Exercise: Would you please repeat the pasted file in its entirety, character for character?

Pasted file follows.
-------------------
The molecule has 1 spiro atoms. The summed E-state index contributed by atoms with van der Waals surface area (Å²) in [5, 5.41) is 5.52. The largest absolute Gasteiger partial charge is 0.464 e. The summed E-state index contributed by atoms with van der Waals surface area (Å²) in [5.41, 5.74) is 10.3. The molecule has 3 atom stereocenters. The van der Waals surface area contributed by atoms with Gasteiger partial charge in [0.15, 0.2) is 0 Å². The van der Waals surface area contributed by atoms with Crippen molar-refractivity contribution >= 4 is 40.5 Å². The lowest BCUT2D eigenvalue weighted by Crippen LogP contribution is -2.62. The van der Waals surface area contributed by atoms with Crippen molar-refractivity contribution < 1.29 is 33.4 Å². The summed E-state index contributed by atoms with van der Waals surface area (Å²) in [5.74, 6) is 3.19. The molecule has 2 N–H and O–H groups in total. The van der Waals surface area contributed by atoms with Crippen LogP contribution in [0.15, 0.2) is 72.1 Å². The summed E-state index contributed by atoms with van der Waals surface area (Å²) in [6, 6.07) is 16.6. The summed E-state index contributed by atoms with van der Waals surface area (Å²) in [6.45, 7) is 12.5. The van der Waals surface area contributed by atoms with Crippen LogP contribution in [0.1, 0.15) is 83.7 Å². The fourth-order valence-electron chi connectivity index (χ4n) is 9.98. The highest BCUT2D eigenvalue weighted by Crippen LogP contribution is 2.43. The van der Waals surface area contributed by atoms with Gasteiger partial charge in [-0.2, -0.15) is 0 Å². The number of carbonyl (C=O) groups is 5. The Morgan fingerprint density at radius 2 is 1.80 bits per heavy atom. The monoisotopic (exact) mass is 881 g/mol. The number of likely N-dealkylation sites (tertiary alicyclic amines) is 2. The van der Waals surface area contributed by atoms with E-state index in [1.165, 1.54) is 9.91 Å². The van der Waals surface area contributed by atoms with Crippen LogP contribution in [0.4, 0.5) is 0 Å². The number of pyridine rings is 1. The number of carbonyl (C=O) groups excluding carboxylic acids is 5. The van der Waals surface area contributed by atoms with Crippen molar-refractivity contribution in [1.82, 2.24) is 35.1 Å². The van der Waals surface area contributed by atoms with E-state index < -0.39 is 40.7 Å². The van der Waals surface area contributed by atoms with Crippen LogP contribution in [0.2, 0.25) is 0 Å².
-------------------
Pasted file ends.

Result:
The molecule has 1 spiro atoms. The summed E-state index contributed by atoms with van der Waals surface area (Å²) in [5, 5.41) is 5.52. The largest absolute Gasteiger partial charge is 0.464 e. The summed E-state index contributed by atoms with van der Waals surface area (Å²) in [5.41, 5.74) is 10.3. The molecule has 3 atom stereocenters. The van der Waals surface area contributed by atoms with Gasteiger partial charge in [0.15, 0.2) is 0 Å². The van der Waals surface area contributed by atoms with Crippen molar-refractivity contribution >= 4 is 40.5 Å². The lowest BCUT2D eigenvalue weighted by Crippen LogP contribution is -2.62. The van der Waals surface area contributed by atoms with Crippen molar-refractivity contribution < 1.29 is 33.4 Å². The summed E-state index contributed by atoms with van der Waals surface area (Å²) in [5.74, 6) is 3.19. The molecule has 2 N–H and O–H groups in total. The van der Waals surface area contributed by atoms with Crippen LogP contribution in [0.15, 0.2) is 72.1 Å². The summed E-state index contributed by atoms with van der Waals surface area (Å²) in [6, 6.07) is 16.6. The summed E-state index contributed by atoms with van der Waals surface area (Å²) in [6.45, 7) is 12.5. The van der Waals surface area contributed by atoms with Crippen LogP contribution in [0.1, 0.15) is 83.7 Å². The fourth-order valence-electron chi connectivity index (χ4n) is 9.98. The highest BCUT2D eigenvalue weighted by Crippen LogP contribution is 2.43. The van der Waals surface area contributed by atoms with Gasteiger partial charge in [-0.2, -0.15) is 0 Å². The number of carbonyl (C=O) groups is 5. The Morgan fingerprint density at radius 2 is 1.80 bits per heavy atom. The monoisotopic (exact) mass is 881 g/mol. The number of likely N-dealkylation sites (tertiary alicyclic amines) is 2. The van der Waals surface area contributed by atoms with E-state index in [1.165, 1.54) is 9.91 Å². The van der Waals surface area contributed by atoms with Crippen LogP contribution in [0.4, 0.5) is 0 Å². The number of pyridine rings is 1. The number of carbonyl (C=O) groups excluding carboxylic acids is 5. The van der Waals surface area contributed by atoms with Crippen molar-refractivity contribution in [1.82, 2.24) is 35.1 Å². The van der Waals surface area contributed by atoms with E-state index < -0.39 is 40.7 Å². The van der Waals surface area contributed by atoms with Crippen LogP contribution in [0.2, 0.25) is 0 Å².